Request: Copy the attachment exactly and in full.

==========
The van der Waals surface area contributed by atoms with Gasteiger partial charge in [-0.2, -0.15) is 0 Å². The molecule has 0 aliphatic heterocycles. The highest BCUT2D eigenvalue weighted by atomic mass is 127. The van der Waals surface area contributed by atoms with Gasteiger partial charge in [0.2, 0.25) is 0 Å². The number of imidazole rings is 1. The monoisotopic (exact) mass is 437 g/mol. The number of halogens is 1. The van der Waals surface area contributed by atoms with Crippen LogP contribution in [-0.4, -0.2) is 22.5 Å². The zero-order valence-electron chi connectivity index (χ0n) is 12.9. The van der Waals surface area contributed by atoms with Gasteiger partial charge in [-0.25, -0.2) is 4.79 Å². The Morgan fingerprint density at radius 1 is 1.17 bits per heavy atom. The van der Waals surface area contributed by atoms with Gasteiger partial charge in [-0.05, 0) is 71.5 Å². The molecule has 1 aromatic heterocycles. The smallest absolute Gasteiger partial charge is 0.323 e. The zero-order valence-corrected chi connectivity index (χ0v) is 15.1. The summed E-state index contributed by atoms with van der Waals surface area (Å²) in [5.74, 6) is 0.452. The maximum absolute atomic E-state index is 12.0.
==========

The van der Waals surface area contributed by atoms with Gasteiger partial charge in [-0.2, -0.15) is 0 Å². The molecule has 0 aliphatic heterocycles. The highest BCUT2D eigenvalue weighted by atomic mass is 127. The van der Waals surface area contributed by atoms with Gasteiger partial charge in [0.2, 0.25) is 0 Å². The number of imidazole rings is 1. The monoisotopic (exact) mass is 437 g/mol. The number of halogens is 1. The van der Waals surface area contributed by atoms with Crippen LogP contribution in [-0.4, -0.2) is 22.5 Å². The zero-order valence-electron chi connectivity index (χ0n) is 12.9. The van der Waals surface area contributed by atoms with Gasteiger partial charge in [-0.25, -0.2) is 4.79 Å². The Morgan fingerprint density at radius 1 is 1.17 bits per heavy atom. The van der Waals surface area contributed by atoms with Gasteiger partial charge in [-0.05, 0) is 71.5 Å². The molecule has 1 aromatic heterocycles. The smallest absolute Gasteiger partial charge is 0.323 e. The zero-order valence-corrected chi connectivity index (χ0v) is 15.1. The summed E-state index contributed by atoms with van der Waals surface area (Å²) in [5.74, 6) is 0.452. The maximum absolute atomic E-state index is 12.0.